I owned a couple Who compilations in high school and college, but I bought this one many years later with spoofing on my mind. Released in August 1996, My Generation: The Very Best of The Who covered hits as early as "I Can't Explain" in 1964 and as late as "You Better You Bet" in 1981. There were 20 tracks in all, and ApologetiX has released parodies of six of them: "I Can't Explain," "My Generation," "Pinball Wizard," "Baba O'Riley," "Won't Get Fooled Again," and "Squeeze Box" (which was on one of our early cassettes in '92, but never made it onto a CD). We've also spoofed "The Real Me," which wasn't on My Generation: The Very Best of The Who. There at least four others on this collection that I wouldn't mind taking a crack at. The Who only ever had one U.S. Top 10 hit, "I Can See for Miles." However, they had seven others that reached the Top 20, and each of them peaked at a different position: "See Me, Feel Me" (#12), "Who Are You" (#14), "Won't Get Fooled Again" (#15), "Squeeze Box" (#16), "Join Together" (#17), "You Better You Bet" (#18), and "Pinball Wizard" (#19). I've read three Who biographies/autobiographies — not too long after they each were published — Before I Get Old: The Story of the Who by Dave Marsh (1983), Who I Am: A Memoir by Pete Townshend (2012), and Thanks a Lot, Mr. Kibblewhite: My Story by Roger Daltrey (2018). That last one was particularly entertaining. For a complete track listing of My Generation: The Very Best of The Who, go to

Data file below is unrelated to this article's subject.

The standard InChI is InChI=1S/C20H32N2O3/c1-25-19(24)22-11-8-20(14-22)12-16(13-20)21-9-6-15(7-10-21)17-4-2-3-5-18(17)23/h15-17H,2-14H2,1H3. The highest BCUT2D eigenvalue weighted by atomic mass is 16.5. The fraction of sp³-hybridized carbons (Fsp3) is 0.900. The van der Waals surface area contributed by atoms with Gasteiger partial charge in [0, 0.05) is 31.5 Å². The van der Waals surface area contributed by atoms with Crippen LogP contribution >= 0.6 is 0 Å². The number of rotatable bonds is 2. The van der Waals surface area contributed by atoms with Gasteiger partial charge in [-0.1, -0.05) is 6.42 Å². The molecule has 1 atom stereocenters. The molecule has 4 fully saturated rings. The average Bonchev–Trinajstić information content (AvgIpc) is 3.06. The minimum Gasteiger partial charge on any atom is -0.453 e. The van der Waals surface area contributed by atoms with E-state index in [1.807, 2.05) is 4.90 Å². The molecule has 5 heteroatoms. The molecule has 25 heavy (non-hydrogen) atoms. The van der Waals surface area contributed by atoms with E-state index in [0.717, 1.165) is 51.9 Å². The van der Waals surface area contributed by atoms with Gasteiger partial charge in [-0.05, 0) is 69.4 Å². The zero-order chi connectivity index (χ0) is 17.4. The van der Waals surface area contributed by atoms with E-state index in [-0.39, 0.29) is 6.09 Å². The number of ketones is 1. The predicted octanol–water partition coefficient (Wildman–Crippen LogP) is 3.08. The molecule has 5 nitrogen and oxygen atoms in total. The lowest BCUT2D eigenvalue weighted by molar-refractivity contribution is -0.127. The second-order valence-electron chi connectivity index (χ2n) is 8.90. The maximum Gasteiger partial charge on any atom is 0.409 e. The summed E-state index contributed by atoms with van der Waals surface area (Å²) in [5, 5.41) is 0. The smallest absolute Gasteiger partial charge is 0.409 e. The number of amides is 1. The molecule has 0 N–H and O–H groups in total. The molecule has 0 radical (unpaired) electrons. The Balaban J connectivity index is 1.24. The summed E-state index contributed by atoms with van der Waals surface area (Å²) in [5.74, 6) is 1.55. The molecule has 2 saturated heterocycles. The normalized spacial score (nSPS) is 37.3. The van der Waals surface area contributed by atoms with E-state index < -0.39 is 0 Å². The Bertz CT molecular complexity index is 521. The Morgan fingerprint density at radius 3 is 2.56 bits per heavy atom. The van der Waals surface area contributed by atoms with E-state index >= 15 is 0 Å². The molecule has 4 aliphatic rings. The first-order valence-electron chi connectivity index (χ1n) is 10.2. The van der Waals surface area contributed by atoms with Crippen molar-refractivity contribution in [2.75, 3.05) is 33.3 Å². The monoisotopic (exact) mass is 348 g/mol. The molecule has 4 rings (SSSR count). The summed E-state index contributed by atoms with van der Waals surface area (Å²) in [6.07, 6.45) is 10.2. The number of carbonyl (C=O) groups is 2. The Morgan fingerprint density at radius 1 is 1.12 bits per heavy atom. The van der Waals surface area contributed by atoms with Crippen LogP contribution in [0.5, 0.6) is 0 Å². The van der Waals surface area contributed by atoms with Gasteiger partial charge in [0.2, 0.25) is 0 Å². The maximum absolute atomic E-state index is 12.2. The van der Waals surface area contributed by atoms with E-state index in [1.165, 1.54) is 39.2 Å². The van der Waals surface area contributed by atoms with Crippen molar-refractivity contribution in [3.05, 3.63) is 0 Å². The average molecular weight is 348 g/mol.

1307. Double Wide - Uncle Kracker
Kid Rock's former DJ Uncle Kracker (a.k.a. Matthew Shafer) released his debut LP, Double Wide, on May 30, 2000. Co-produced by Kid Rock (a.k.a. Robert J. Ritchie) and Michael Bradford, the album made it to #7 on the Billboard 200 and sold two million copies, thanks mainly to the single "Follow Me" (#5 pop, #7 adult contemporary, #1 Adult Top 40 for four weeks). As I recall, one of our fans recommended that I check out that song. ApologetiX spoofed it in 2002. Four years later, we also released a parody of Uncle Kracker's cover version of the old Dobie Gray hit, "Drift Away," which appeared on his second LP, No Stranger to Shame. Gray's original went to #5 pop in 1974; the remake (which also featured Gray on some vocals) only reached #9 pop in 2003 but peaked at #2 AC for 10 weeks and #1 A40 for 28 weeks! Uncle Kracker still had a couple more significant hits up his sleeve — "When the Sun Goes Down" with Kenny Chesney (#26 pop, #1 country for five weeks) in 2004 and "Smile" (#31 pop, #3 AC, #2 A40) in 2009 — but we never attempted either of those.